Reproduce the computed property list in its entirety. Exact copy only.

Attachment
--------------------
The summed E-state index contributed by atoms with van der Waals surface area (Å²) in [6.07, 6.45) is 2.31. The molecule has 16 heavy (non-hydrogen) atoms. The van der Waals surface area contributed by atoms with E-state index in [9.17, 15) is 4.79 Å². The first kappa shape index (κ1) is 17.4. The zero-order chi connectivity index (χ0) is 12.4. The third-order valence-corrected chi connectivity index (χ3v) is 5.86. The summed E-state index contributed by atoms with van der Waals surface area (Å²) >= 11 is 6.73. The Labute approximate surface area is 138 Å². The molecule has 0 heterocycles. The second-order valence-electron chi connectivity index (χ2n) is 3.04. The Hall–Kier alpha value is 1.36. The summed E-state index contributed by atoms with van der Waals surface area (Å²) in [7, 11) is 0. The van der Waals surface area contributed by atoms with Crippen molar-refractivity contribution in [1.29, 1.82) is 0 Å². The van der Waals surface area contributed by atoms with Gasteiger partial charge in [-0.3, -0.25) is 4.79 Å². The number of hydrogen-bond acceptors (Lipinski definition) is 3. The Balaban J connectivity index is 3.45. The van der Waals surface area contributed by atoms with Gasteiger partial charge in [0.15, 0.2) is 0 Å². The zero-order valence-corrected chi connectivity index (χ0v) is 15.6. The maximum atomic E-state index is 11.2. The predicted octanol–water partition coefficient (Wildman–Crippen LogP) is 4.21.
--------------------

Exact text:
The summed E-state index contributed by atoms with van der Waals surface area (Å²) in [6.07, 6.45) is 2.31. The molecule has 16 heavy (non-hydrogen) atoms. The van der Waals surface area contributed by atoms with E-state index in [9.17, 15) is 4.79 Å². The first kappa shape index (κ1) is 17.4. The zero-order chi connectivity index (χ0) is 12.4. The third-order valence-corrected chi connectivity index (χ3v) is 5.86. The summed E-state index contributed by atoms with van der Waals surface area (Å²) >= 11 is 6.73. The Labute approximate surface area is 138 Å². The molecule has 0 heterocycles. The second-order valence-electron chi connectivity index (χ2n) is 3.04. The Hall–Kier alpha value is 1.36. The summed E-state index contributed by atoms with van der Waals surface area (Å²) in [7, 11) is 0. The van der Waals surface area contributed by atoms with Crippen molar-refractivity contribution in [1.29, 1.82) is 0 Å². The van der Waals surface area contributed by atoms with Gasteiger partial charge in [-0.3, -0.25) is 4.79 Å². The number of hydrogen-bond acceptors (Lipinski definition) is 3. The Balaban J connectivity index is 3.45. The van der Waals surface area contributed by atoms with Gasteiger partial charge in [0.15, 0.2) is 0 Å². The zero-order valence-corrected chi connectivity index (χ0v) is 15.6. The maximum atomic E-state index is 11.2. The predicted octanol–water partition coefficient (Wildman–Crippen LogP) is 4.21.